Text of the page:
We must ask of our religious and political leaders to speak more of tolerance and doing what is right. If they choose not to, then we must seek new leaders. We cannot condone bigotry from our leaders and especially from the pulpit.

Seeing the wave of support against these hate mongers is encouraging. But, we must continue the fight against bigotry. We must avoid using the violence in so doing, but we must stand strong against those who do. And, remember the words of another song about bigotry by Oscar Hammerstein in “South Pacific.”

“You must be carefully taught by the time you are seven are eight, to hate the people your parents hate. You have to be carefully taught.”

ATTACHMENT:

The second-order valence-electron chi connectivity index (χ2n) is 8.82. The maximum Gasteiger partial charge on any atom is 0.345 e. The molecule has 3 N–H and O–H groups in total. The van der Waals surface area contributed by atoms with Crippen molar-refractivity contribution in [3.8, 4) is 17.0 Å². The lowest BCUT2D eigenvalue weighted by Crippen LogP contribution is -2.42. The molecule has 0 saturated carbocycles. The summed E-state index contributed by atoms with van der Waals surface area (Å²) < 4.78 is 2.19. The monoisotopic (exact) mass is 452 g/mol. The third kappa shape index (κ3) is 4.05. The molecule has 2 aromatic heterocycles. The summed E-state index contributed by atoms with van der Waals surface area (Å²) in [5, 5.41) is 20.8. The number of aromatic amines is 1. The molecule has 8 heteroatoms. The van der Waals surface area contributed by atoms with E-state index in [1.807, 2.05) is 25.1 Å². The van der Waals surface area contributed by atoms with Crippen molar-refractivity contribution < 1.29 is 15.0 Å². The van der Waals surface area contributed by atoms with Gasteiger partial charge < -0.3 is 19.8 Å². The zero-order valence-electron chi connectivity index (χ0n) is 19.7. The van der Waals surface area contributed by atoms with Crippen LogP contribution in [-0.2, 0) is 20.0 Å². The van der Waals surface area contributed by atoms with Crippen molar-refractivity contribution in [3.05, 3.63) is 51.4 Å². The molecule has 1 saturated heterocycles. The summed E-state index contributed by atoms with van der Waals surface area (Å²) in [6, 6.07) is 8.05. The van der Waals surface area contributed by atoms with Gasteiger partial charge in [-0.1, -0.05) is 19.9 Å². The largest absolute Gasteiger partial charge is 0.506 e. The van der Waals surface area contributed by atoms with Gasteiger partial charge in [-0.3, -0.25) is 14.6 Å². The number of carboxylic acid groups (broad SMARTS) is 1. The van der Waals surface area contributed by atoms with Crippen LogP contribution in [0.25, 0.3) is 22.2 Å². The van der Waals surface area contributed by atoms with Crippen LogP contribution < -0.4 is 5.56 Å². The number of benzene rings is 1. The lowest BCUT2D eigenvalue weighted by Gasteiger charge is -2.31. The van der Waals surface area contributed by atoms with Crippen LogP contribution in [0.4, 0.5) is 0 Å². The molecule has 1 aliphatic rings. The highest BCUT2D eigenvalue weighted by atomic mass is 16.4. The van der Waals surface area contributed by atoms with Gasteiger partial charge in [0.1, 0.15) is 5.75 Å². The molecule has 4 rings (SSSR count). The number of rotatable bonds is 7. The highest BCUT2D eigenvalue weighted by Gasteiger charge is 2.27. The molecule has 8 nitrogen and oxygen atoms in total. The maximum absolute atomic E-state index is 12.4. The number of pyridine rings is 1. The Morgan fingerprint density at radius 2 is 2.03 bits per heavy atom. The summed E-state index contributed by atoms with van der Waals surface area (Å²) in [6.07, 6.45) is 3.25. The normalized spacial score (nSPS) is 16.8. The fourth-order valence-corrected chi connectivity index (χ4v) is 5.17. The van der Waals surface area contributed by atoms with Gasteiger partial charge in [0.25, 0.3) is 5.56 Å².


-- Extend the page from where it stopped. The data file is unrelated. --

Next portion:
Or, we could teach love instead.

 

 

Boys with Toys

In the James Bond movie “Goldeneye,” Polish born actress Izabella Scorupca played my favorite Bond female character Natalya Simonova. She gave Bond the devil for his penchant for using violence with any weapon or machinery around. “What is it with you boys with toys,” she admonished him.

I think of this line as two separate countries are led by a man-child who are both acting like “boys with toys.” The scary part is the toys include nuclear weapons and both are beating on their chest like apes ready to do battle.

I have written a parable about the younger of the two leaders called “A Monkey with a Hand Grenade.” Since the hand grenade is a substitute for a nuclear weapon, we must be careful, judicious and diligent in our actions and words. Just a few days ago, our Secretary of State said the right things about “not advocating for regime change” while being stern, serious and sober. This tone reminds us that President Eisenhower became reassuringly calmer as the USSR’s Khrushchev became more blustery in the 1950s.